Background: Attention Deficit Hyperactivity Disorder (ADHD) is an important factor in the etiology of addiction, and yet for many addiction treatment centers, screening and treating ADHD in persons with Substance Use Disorder (SUD) is not routine. Methods: Two hundred and fifty-five patients in three methadone clinics were randomly recruited to participate in the study following informed consent. They were interviewed face to face by a post graduate research assistant and a battery of questionnaires was completed including the Adult Self Reporting Scale for ADHD/ASRS, a screening test for ADHD. Results: Forty percent of the subjects were found to suffer from ADHD using the Adult Self Reporting Scale for ADHD (ASRS). PHQ-9 Depression Score, Cross Cutting Symptom Score (a measure of psychopathology) and Barratt Impulsivity Scale Scores were found to be significantly related to a diagnosis of ADHD. Increased cigarette smoking was found to be significantly related to a history of Childhood ADHD. Conclusions and Scientific Significance: In view of the high prevalence of ADHD and the associated co-occurrence, ADHD should be routinely screened for in centers treating patients with SUD. In view of the significant co-occurrence found to be associated with Childhood ADHD, this study reinforces the importance of early diagnosis of this disorder and effective intervention.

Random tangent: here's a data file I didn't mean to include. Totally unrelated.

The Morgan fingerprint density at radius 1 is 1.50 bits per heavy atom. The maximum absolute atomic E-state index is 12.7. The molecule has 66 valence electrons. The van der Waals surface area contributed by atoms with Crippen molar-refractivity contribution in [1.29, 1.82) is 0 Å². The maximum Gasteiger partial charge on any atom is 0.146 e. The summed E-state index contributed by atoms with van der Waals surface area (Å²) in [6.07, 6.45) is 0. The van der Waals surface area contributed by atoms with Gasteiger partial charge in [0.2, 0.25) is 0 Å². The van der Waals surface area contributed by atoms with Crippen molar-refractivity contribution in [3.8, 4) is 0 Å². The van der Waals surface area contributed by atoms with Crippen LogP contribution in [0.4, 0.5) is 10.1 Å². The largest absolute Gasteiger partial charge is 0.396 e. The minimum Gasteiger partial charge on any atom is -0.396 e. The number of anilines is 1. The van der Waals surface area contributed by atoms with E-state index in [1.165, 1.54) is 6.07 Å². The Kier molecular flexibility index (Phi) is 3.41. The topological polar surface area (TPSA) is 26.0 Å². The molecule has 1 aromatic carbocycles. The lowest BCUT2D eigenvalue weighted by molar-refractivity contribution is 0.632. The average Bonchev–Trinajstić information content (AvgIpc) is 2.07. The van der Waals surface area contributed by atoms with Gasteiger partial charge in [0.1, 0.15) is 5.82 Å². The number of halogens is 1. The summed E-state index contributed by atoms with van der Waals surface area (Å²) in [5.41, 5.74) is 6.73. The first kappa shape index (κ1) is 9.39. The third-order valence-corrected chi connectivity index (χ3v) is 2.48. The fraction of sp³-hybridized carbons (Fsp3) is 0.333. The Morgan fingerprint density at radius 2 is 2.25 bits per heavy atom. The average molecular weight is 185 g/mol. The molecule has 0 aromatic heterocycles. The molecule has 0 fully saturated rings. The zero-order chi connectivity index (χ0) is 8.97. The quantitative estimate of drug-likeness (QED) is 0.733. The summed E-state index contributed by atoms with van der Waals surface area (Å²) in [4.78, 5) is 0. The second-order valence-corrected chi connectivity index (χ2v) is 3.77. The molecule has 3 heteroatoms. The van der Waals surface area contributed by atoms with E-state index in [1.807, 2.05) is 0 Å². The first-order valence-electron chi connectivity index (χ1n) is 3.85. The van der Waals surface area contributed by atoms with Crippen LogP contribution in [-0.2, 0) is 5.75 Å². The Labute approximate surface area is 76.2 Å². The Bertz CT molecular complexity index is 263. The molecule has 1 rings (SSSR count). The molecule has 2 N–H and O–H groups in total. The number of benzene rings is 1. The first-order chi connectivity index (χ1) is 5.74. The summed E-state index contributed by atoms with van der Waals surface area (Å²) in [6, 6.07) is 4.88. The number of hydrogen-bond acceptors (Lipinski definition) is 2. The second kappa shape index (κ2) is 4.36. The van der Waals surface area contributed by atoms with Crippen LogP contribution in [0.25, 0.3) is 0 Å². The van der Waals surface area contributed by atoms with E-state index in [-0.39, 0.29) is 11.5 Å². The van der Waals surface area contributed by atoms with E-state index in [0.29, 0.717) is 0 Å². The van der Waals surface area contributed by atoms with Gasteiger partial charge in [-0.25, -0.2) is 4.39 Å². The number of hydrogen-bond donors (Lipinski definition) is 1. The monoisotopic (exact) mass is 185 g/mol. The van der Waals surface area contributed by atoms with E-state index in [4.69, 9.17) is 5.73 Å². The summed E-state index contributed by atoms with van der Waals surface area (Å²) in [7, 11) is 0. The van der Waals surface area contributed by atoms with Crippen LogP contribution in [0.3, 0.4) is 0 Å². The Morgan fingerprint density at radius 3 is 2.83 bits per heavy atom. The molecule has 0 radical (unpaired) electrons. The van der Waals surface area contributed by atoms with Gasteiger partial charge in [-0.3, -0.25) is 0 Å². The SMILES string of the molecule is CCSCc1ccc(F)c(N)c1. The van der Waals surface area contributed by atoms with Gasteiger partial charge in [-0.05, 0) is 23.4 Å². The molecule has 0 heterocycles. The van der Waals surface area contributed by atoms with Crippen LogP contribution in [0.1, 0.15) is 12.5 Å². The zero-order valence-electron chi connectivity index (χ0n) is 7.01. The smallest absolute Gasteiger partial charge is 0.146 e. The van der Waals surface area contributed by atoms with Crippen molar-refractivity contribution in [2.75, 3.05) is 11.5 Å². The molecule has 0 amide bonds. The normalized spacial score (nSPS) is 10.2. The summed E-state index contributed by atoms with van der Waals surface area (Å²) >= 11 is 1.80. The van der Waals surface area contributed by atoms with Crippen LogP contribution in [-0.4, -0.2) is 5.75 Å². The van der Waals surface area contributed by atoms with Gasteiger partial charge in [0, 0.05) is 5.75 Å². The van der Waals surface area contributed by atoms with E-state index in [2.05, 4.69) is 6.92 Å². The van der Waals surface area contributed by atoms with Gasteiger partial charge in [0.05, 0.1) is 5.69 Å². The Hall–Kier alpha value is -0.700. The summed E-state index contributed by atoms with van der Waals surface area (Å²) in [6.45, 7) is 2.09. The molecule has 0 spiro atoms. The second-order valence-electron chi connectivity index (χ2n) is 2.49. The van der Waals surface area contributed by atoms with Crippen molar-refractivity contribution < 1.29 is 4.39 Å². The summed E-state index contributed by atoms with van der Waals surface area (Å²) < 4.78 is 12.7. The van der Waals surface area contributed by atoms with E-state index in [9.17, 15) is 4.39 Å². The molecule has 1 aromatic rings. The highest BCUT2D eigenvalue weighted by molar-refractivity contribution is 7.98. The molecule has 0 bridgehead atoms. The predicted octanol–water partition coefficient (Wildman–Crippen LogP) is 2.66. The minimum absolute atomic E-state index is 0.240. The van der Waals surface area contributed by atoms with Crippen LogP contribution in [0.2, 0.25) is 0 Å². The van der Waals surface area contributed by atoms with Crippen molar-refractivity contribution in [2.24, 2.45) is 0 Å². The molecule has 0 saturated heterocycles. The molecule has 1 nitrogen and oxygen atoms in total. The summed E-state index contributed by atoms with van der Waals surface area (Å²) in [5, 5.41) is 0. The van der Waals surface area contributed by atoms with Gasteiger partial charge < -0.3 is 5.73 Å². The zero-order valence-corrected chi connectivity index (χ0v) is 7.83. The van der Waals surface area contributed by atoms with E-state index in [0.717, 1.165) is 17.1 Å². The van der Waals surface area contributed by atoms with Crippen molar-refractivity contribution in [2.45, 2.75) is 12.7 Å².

|Number of pages
|Israel Journal of Psychiatry and Related Sciences
|Published - 2020
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